Written by David Koenig, AB Airways writer
AT&T and Verizon will delay the launch of a new wireless service near some airports after the country’s largest airlines said the service would interfere with aircraft technology and cause major disruptions to aviation.
The decision arrived from carriers on Tuesday as the Biden administration attempted to broker a settlement between carriers and carriers over the rollout of a new 5G service, scheduled for Wednesday.
Airlines want to ban the new service within two miles of the airport’s runways.
AT&T said it would delay operating new cell towers around runways at some airports – and did not specify the number – and would work with federal regulators to settle the dispute.
Shortly thereafter, Verizon said it would launch its own 5G network, but added, “We have voluntarily decided to restrict our 5G network around airports.” She blamed airlines and the Federal Aviation Administration, saying they “have not been able to fully resolve 5G navigation around airports” even though they operate in more than 40 countries.
The announcements came after the airline industry issued a dire warning about the impact of a new type of 5G service on flights. The chief executives of the country’s largest airlines have said interference with aircraft systems will be worse than they originally thought, making many flights impossible.
The chief executives said in a letter Monday to federal officials including Transportation Secretary Pete Buttigieg, who has previously taken the airlines’ side on the matter.
White House press secretary Jen Psaki said that if “hundreds or thousands of flights” were to be grounded, it would affect passengers and freight for the country’s supply chain. “We want to avoid and prevent that,” she said.
Psaki said those involved in ongoing negotiations with airlines and communications include Battigieg, members of President Joe Biden’s economic team, the Federal Aviation Administration and the Federal Communications Commission.
The new high-speed wireless service uses a portion of the radio spectrum, the C-Band, which is close to that used by altimeters, devices that measure the height of aircraft above the ground. Altimeters are used to help pilots land when visibility is poor, and are linked to other systems on aircraft.
AT&T and Verizon say their devices will not interfere with aircraft electronics, and that the technology is being used safely in many other countries.
However, the chief executives of 10 passenger and cargo airlines including US, Delta, United and Southwest say 5G will be more disruptive than previously thought because dozens of large airports were set to have buffer zones. To prevent 5G interference with aircraft, they will remain subject to flight restrictions announced by the Federal Aviation Administration last week. They add that these limitations will not be limited to times when visibility is poor.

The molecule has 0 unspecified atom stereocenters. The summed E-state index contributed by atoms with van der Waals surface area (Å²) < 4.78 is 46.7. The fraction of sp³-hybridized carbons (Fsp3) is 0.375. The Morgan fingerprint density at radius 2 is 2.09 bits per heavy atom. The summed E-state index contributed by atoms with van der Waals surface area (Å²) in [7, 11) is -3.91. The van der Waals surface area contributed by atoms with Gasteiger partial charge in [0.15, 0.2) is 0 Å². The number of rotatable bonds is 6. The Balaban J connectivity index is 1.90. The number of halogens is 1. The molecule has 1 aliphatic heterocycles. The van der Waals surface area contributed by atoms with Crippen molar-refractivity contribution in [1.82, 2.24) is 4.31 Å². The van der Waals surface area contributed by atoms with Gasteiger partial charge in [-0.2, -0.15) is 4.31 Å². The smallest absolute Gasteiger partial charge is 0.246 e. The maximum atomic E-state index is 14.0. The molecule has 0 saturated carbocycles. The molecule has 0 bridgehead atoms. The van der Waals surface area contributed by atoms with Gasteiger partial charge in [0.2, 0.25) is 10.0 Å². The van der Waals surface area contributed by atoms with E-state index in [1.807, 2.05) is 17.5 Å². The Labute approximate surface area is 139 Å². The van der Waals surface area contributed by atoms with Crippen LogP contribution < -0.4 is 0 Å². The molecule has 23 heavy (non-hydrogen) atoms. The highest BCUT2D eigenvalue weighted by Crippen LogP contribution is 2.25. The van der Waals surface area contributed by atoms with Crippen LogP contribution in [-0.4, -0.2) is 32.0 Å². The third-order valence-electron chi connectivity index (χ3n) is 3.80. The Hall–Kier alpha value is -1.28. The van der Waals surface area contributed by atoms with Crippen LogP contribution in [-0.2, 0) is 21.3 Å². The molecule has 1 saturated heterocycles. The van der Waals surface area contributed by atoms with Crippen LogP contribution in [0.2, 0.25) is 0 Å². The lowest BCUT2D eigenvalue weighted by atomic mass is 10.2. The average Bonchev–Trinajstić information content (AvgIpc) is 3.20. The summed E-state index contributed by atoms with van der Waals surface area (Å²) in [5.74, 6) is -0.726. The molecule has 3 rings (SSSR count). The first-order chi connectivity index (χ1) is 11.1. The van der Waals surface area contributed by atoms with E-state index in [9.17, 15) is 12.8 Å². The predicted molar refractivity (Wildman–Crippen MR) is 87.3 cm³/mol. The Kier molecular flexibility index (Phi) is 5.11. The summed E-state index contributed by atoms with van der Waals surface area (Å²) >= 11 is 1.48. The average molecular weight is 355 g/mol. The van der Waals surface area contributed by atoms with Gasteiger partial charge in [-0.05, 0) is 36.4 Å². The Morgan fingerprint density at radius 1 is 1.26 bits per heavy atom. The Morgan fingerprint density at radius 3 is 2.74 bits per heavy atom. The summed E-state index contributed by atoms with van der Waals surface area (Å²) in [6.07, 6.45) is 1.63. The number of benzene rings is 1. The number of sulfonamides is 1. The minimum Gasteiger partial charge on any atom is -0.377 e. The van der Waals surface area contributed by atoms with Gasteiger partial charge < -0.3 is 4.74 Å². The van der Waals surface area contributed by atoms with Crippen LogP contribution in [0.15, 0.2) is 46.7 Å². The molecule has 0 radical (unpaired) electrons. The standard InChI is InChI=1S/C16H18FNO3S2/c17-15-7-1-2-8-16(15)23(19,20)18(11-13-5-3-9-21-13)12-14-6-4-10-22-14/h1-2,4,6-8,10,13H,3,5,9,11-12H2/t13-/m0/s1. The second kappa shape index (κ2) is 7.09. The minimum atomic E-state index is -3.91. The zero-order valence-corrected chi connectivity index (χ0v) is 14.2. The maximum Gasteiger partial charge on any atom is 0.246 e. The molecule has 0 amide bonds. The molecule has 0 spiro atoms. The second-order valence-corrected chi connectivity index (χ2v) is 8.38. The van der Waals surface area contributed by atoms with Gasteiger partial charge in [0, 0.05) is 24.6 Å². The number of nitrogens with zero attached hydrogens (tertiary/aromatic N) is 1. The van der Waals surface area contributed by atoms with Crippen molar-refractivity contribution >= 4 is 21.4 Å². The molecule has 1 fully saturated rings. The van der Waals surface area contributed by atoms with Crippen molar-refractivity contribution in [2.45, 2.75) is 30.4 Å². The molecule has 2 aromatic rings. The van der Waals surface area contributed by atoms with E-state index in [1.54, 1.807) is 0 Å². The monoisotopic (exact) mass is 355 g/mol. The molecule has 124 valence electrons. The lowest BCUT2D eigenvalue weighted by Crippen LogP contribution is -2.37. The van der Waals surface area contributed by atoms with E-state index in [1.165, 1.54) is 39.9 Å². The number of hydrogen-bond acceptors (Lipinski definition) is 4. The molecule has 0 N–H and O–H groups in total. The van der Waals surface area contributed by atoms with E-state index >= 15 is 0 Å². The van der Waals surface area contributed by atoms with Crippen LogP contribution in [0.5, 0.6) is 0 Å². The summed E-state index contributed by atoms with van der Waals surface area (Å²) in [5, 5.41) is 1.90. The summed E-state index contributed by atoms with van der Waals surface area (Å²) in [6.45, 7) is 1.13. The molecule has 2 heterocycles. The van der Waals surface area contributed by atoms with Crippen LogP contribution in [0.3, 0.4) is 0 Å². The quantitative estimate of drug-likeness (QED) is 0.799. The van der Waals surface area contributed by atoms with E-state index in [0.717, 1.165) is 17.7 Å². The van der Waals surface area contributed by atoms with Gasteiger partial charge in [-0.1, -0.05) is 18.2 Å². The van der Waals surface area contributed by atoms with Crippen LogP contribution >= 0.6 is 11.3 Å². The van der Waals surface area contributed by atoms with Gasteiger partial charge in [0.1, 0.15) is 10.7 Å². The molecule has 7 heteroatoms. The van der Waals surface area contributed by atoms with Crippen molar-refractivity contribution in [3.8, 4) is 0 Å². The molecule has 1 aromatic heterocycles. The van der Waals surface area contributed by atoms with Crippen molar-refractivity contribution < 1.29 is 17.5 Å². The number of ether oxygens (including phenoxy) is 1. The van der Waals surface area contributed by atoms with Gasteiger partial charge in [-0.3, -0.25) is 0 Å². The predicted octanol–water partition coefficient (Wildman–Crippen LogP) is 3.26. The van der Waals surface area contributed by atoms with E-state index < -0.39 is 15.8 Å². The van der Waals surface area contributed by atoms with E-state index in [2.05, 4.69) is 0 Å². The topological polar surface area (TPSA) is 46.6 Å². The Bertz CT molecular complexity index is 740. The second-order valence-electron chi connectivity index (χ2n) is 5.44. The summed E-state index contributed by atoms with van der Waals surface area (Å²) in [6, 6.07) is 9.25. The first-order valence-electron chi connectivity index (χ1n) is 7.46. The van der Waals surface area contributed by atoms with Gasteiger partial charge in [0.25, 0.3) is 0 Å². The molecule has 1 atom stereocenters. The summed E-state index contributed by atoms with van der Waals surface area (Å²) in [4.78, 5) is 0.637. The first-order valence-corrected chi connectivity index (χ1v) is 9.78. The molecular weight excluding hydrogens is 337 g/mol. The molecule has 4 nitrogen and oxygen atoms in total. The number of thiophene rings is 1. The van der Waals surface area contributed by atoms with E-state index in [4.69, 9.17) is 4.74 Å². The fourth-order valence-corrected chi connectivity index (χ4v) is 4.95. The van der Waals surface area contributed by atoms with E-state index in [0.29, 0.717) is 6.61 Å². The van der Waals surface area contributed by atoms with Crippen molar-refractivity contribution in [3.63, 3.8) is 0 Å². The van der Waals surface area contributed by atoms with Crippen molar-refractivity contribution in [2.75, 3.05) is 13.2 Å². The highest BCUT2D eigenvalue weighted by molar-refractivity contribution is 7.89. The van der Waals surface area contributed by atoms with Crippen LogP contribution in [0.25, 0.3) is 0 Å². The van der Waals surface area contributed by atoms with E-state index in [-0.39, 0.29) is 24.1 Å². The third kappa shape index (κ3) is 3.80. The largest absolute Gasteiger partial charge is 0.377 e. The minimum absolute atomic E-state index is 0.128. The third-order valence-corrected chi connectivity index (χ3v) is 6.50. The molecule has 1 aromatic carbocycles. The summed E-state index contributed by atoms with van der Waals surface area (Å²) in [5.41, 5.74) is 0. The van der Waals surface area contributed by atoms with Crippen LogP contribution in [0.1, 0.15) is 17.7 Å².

“Unless our main aviation hubs are cleared, the vast majority of passengers and cargo will essentially be grounded. This means that on a day like yesterday, more than 1,100 flights and 100,000 passengers will experience cancellations, diversions or delays.”
The standoff between two industries and their rival regulators — the FAA and the FCC, which oversees the radio spectrum — threatens to further disrupt the airline industry, which has been crippled by the pandemic for nearly two years.
This was a crisis that had been building for years.
The airline industry and the Federal Aviation Administration (FAA) say they tried to sound alerts about potential interference from the 5G C-Band but were ignored by the FCC.
Carriers, the Federal Communications Commission, and their proponents argue that C-band and aircraft altimeters operate at a sufficient distance on the radio spectrum to avoid interference. They also say the airline industry has been aware of C-Band technology for several years but has done nothing to prepare – airlines chose not to upgrade altimeters that could be subject to interference, and the FAA failed to start scanning equipment on planes until years ago. The past few weeks.
After rival T-Mobile secured so-called mid-band spectrum from its acquisition of Sprint, AT&T and Verizon spent tens of billions of dollars on C-Band spectrum in a government auction run by the FCC to support their mid-band needs, then spent Billions more to build new networks they were planning to launch in early December.
In response to the airlines’ concern, they agreed to postpone the service until early January.
Late on New Year’s Eve, Buttigieg and FAA Director Stephen Dixon asked companies for another delay, warning of an “unacceptable disruption” to air service.
AT&T CEO John Stanke and Verizon CEO Hans Vestberg rejected the request in a letter that had a rebuke, even sarcastic tone. But they had second thoughts after the intervention that reached the White House. They agreed to the second, shorter delay but hinted that there would be no more concessions.
This followed a deal in which carriers agreed to reduce the capacity of their networks near 50 airports for six months, similar to France’s wireless restrictions. In return, the Federal Aviation Administration and the Department of Transportation have promised not to oppose the introduction of the 5G C-Band.
Biden praised the deal, but airlines were unhappy with the agreement, viewing it as a victory for carriers that had not adequately addressed their concerns about trying to land planes at airports where the new service would be active.
Tali Arbel from New York contributed to this story.
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